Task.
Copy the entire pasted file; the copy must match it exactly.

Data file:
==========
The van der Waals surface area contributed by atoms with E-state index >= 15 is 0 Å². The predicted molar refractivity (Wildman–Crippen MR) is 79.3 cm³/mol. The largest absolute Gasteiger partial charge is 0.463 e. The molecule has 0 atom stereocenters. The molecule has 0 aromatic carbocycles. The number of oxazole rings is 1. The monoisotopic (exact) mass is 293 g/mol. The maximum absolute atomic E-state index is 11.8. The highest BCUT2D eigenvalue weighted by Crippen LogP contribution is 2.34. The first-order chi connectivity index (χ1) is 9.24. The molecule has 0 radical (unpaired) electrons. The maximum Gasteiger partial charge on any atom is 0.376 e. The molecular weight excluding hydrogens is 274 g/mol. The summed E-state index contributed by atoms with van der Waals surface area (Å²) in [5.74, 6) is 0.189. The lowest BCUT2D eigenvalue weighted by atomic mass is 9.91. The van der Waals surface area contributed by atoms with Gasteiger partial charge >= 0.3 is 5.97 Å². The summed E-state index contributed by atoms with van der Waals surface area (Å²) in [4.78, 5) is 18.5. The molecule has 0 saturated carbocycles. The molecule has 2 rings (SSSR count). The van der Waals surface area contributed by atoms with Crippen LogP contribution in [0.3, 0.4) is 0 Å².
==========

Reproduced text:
The van der Waals surface area contributed by atoms with E-state index >= 15 is 0 Å². The predicted molar refractivity (Wildman–Crippen MR) is 79.3 cm³/mol. The largest absolute Gasteiger partial charge is 0.463 e. The molecule has 0 atom stereocenters. The molecule has 0 aromatic carbocycles. The number of oxazole rings is 1. The monoisotopic (exact) mass is 293 g/mol. The maximum absolute atomic E-state index is 11.8. The highest BCUT2D eigenvalue weighted by Crippen LogP contribution is 2.34. The first-order chi connectivity index (χ1) is 9.24. The molecule has 0 radical (unpaired) electrons. The maximum Gasteiger partial charge on any atom is 0.376 e. The molecular weight excluding hydrogens is 274 g/mol. The summed E-state index contributed by atoms with van der Waals surface area (Å²) in [5.74, 6) is 0.189. The lowest BCUT2D eigenvalue weighted by atomic mass is 9.91. The van der Waals surface area contributed by atoms with Gasteiger partial charge >= 0.3 is 5.97 Å². The summed E-state index contributed by atoms with van der Waals surface area (Å²) in [4.78, 5) is 18.5. The molecule has 0 saturated carbocycles. The molecule has 2 rings (SSSR count). The van der Waals surface area contributed by atoms with Crippen LogP contribution in [0.3, 0.4) is 0 Å².